Regulators are now accepting that the high costs of duplicate macrocell networks may not be in the best interests of competition and the best deal for the customer.
Another example is the adoption of Wi-Fi as an element of the overall service provision. One area where mobile network operators can add value isn't so much by deploying their own Wi-Fi networks, but by using their authentication and configuration capabilities to enable seamless login and efficient use of available Wi-Fi access points. David Frasier, CEO of DeviceScape, believes that mobile network operators today are too focused on delivering services constrained to the reach of their own networks. He points to the still largely untapped Wi-Fi capacity now widely deployed, promoting their solution that adapts to real-time changes in network conditions to ensure that users stay "Always Best Connected" - balancing between performance and cost.
And of course Small Cells
The enormous additional capacity and performance gains achieved by deploying Small Cells are well documented. Dense urban networks, deep in-building connectivity and coverage for poorly served remote areas are all possible to achieve today.
What this needs is a change in thinking about how networks are deployed, not just making it a faster technology. That will mean scaling up and speeding up the business and operational processes used within operators. It may involve greater and/or different levels of outsourcing. It may change the commercial arrangements with building owners and subcontractors.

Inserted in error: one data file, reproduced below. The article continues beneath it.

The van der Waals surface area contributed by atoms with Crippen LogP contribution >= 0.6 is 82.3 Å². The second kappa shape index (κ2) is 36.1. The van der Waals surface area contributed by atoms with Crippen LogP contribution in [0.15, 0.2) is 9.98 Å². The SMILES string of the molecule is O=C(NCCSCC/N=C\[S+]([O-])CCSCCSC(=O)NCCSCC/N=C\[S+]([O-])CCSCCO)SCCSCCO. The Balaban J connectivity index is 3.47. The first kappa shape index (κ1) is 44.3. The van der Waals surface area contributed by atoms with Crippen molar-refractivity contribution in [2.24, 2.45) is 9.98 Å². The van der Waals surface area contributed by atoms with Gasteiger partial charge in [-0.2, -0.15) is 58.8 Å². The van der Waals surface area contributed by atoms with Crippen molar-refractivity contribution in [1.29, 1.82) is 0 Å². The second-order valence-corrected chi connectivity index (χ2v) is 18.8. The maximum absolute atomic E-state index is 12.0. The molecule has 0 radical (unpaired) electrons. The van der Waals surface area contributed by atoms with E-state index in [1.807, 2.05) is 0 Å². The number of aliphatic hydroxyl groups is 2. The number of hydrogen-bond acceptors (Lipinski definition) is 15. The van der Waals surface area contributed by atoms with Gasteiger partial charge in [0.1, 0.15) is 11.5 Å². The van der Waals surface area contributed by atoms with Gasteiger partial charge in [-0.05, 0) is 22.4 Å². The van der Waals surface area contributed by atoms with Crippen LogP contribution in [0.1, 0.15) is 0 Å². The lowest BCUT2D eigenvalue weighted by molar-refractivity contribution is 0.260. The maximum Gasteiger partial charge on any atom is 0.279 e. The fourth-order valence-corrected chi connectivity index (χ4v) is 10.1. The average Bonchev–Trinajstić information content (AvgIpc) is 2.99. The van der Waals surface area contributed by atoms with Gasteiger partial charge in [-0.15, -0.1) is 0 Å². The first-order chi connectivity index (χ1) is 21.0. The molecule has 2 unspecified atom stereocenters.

The analogy with the airline industry isn't entirely unfounded. Perhaps the wide area macrocell coverage will always continue to be provided by the existing mainstream national carriers (albeit with some consolidation and "route sharing"). But in the dense urban areas and especially in-building, there is an opportunity for new wholesale service providers to emerge based on a different business model. Its not unlikely that some of these might evolve from today's embrionic Wi-Fi service provider industry. Innovators such as GOWEX demonstrate this kind of radically different approach, although whether they have the only/complete/right answer, only time will tell. (Update: Gowex declared bankcruptcy in July 2014, after reports of falsified accounting)
It's the research and encouragement of these strategies that needs investment today, not just the pure RF technology research. It's not too late for European (or any other region) to recapture the lead on how best to achieve that. As it stands, this will evolve as leading operators work with their major solution vendors to figure out the best way ahead.
But if I was to invest research funds in order to make serious difference to mobile network performance today, I'd not be limiting that just to RF performance aspects. I believe there are shorter term rewards to be gained by making commercial, business and operational improvements to what we have available today.